Liberals, on the other hand, tend to go in the opposite direction. They often espouse a belief in what might be termed “social justice.” Liberals argue that the best way to maintain a healthy economy is to implement systems that inhibit large amounts of wealth from trickling up. To a liberal, economies are driven from the bottom, so the money supply needs to be plentiful near the ground. Liberals also tend to fight against any type of legal pressure to conform to whatever “norms” are commonly approved by the majority. This is why liberals are more likely to support the ideas of gay marriage or medical marijuana. They simply don’t believe that they should have the moral authority to dictate to someone else through law how they should live their lives, unless it diminishes the rights of others in a real way.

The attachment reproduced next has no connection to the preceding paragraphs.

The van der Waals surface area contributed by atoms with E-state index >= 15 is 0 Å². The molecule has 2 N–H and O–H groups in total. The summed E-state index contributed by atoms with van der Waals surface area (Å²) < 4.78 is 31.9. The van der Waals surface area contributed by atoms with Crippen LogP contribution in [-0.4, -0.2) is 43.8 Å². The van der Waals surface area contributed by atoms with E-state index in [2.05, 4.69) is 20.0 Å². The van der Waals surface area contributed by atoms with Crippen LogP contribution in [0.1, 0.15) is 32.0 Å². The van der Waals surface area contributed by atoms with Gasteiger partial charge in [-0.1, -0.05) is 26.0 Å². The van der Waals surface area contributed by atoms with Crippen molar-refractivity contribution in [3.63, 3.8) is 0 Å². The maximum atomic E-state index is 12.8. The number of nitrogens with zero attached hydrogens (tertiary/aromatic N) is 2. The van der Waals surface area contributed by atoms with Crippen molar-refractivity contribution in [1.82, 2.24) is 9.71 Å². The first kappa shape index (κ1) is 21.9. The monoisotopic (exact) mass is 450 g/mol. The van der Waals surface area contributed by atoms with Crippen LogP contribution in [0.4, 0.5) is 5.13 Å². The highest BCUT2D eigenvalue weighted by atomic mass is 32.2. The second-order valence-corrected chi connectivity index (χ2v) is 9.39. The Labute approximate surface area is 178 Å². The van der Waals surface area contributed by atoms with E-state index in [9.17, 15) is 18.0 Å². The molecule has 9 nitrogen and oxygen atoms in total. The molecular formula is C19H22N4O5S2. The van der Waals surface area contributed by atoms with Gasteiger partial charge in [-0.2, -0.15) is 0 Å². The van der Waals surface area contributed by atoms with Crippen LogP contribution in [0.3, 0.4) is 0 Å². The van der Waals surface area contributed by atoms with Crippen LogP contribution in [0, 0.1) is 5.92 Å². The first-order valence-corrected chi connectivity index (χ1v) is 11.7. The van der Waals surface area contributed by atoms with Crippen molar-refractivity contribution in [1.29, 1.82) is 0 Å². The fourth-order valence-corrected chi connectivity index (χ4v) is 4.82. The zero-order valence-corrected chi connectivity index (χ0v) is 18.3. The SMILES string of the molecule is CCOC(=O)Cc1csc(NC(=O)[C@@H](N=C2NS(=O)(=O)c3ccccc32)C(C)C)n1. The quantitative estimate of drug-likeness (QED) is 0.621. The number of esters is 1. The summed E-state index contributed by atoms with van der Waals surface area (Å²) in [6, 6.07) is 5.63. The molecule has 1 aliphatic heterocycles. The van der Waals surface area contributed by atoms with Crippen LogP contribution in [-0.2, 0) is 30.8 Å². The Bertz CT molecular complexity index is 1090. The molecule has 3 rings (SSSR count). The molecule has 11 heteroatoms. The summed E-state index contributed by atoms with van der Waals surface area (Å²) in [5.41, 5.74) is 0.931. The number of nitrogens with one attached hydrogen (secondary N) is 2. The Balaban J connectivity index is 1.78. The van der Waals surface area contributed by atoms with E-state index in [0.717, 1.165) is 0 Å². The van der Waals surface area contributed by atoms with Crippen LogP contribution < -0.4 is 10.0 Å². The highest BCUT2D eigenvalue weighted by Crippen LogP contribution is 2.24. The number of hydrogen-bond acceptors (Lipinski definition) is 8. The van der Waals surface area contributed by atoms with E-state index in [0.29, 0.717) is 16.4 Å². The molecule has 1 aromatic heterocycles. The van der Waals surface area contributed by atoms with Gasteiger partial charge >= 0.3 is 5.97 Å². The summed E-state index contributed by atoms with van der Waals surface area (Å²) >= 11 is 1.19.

Above all, I would say that for me the economic issue is the driving force behind my progressive stance. Both sides of the political aisle want a robust economy, but they each approach it in very different ways. If the economy were likened to a fruit tree, I believe that conservatives would pray for rain while liberals would go buy mulch.